Musk Warns Biden-Backed 40% UAW Pay-Hike Risks Big 3 Bankruptcy (Again)

Tyler Durden's Photo
by Tyler Durden
Tuesday, Sep 26, 2023 - 11:50 PM

Update (1450ET):

Elon Musk is correct. The risk of UAW's 40% pay hike for its 150,000 members at the "Big Three" US automakers - General Motors, Ford, and Chrysler - could send them spiraling into bankruptcy once again. 

Musk said while responding to our post, "They want a 40% pay raise *and* a 32-hour workweek. Sure way to drive GM, Ford, and Chrysler bankrupt in the fast lane."

The last time the automotive industry was in a crisis was when Biden was vice president. During that time, automakers received a bailout from then-President Obama.

Even the corporate press has had to admit that Tesla benefits from the union chaos in Detroit. 

*   *   * 

Update (1335ET): 

A reporter asked Biden: "Mr. President, should the UAW get a 40% [pay] increase?"

The president responded: "Yes." 

Here is the moment when President Biden expressed agreement that the UAW's demands for a 40% pay hike over a new four-year contract with automakers should be considered.

To confirm we understood what bumbling Biden said in the video, Bloomberg also verified this.

We have noted that the auto industry workforce is set to contract in the years ahead under Biden's Green New Deal as manufacturers pivot towards EVs that require fewer workers. 

Also, Morgan Stanley's auto strategist, Adam Jonas, recently warned clients that a surge in labor inflation among automakers could complicate the math for onshoring production in the US.

But beyond the 1-time losses, Jonas says he is much more concerned about the potential for 30 to 40% labor inflation over the life of the next 4-year contract and how the domestic auto companies may recalibrate their ROIC and payback math for EV onshoring. The MS strategist thinks the outcome will be greater austerity and focus on the ICE run-off (that, however, would make many more workers redundant as EVs require far less mechanical intervention than ICEs).

One River CIO, Eric Peters, said if UAW Boss Shawn Fain's demands are met, the average hourly wage for union members would be north of $136. 

Detroit automaker unionized labor costs, including wages and benefits, are estimated at an average of $66/hour. That compares with $45 at Tesla, which isn't unionized, and $55 for Asian automakers.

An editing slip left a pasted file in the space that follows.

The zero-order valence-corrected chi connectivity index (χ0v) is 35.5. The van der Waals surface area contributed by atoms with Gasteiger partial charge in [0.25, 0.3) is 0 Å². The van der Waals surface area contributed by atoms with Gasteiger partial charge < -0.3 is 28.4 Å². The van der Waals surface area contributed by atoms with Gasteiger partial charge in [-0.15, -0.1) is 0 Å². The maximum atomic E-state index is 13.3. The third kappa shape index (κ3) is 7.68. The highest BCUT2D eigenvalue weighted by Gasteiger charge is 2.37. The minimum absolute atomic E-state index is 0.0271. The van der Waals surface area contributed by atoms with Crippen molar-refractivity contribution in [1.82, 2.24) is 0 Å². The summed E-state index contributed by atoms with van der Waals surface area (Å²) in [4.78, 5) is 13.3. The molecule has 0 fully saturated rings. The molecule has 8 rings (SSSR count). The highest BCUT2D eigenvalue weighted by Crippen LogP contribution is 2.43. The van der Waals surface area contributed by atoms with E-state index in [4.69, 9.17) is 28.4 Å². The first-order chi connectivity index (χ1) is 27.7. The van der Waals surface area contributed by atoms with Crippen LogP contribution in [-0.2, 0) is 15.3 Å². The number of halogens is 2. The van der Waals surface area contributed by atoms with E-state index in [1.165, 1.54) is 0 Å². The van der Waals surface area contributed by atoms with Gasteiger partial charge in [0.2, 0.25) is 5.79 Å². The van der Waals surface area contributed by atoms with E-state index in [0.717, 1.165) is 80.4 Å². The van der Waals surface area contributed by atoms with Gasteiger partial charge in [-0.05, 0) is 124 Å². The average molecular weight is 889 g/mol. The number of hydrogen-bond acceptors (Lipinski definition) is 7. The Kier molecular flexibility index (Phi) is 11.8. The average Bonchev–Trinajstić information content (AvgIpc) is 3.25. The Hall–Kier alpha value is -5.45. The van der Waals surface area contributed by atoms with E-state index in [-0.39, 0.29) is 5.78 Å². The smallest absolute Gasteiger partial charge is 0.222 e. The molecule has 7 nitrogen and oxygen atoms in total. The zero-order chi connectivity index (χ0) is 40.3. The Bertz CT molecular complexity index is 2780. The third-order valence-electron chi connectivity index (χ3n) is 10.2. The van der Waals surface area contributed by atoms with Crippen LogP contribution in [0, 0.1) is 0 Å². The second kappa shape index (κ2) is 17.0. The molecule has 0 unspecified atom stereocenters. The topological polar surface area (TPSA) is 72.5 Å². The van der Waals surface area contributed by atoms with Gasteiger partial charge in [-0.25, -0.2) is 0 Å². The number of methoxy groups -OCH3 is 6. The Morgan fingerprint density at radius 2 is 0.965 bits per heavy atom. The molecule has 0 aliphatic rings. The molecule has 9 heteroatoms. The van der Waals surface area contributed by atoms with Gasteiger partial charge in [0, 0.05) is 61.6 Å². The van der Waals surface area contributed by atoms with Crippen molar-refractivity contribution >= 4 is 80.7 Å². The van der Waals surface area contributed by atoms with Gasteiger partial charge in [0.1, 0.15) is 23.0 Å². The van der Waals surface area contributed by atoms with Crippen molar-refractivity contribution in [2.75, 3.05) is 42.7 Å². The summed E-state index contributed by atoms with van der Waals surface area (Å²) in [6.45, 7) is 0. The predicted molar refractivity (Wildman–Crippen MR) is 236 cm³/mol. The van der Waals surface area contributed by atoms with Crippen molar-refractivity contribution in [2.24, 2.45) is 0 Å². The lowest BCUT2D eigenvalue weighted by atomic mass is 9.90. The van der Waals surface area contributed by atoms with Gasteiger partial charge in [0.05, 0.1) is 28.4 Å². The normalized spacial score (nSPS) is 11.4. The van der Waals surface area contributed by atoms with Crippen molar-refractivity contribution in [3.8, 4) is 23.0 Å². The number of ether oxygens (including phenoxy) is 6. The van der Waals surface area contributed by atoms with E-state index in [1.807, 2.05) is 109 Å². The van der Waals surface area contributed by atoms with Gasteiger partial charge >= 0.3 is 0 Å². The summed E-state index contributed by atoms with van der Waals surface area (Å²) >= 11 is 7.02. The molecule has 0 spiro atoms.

Meeting all of Fain's initial demands would boost average hourly labor costs to an estimated $136/hour.

Fein claims to be matching the roughly 40% compensation gains automaker CEOs have realized in the past decade. Ford's CEO made $22mm last year. Stellantis's $24.8mm. GM's nearly $29mm.

... and another problem: the consumer will have to pay even higher prices after automakers pass-through all the wage increases. 

It's unprecedented for the president to walk the picket line. Presidents historically avoid strikes and usually act as mediators. 

Does the White House even understand how inflation is created? 

*   *   * 

Update (1308ET):

President Biden and UAW Boss Shawn Fain arrive at picket lines. 

*   *   * 

Update (1230 ET):

Biden lands in Detroit. 

No EVs in Biden's motorcade. 

*   *   * 

On the twelfth day of strikes, President Biden plans to stand with striking United Auto Workers members on the picket lines in Wayne County, Michigan, a day before a scheduled visit to the state by former President Trump. 

Reuters said Biden will join UAW members in Wayne County around 1200 ET on Tuesday. Sources said UAW boss Shawn Fain is also expected to join the most pro-union president in history. 

On Monday, Biden said, "I think the UAW gave up an incredible amount back when the automobile industry was going under [GFC]. They gave everything from their pensions on, and they saved the automobile industry." 

"Now that the industry is roaring back they should participate in the benefits," the president added.

Remember, Biden was VP when former President Obama bailed out the auto industry over a decade ago. 

Erik Loomis, a University of Rhode Island professor and an expert on labor history, told AP News that Biden standing at the picket lines is "absolutely unprecedented. No president has ever walked a picket line before." 

Loomis said presidents historically "avoided direct participation in strikes. They saw themselves more as mediators. They did not see it as their place to directly intervene in a strike or in labor action."

The ongoing strike has yet to reach a resolution for a new labor agreement between the union and Detroit's Big Three: Ford, GM, and Stellantis. UAW is demanding approximately a 40% wage increase over a new four-year contract along with a 32-hour work week, while the automakers are proposing around 20%.

Ford announced on Sunday that there were still "significant gaps to close" in negotiations with the union. A recent Deutsche Bank note shows the union and automakers are still far apart

The latest data from The New York Times shows about 12% of the 150,000-member union is on strike, equivalent to about 18,300 workers. Strikes are nationwide. 

And on Wednesday, Trump is expected to address hundreds of workers at a non-union auto supplier in a Detroit suburb. 

Meanwhile, there are strikes at Tesla - the most American-made automobile. 

*  *  * 

Watch Live: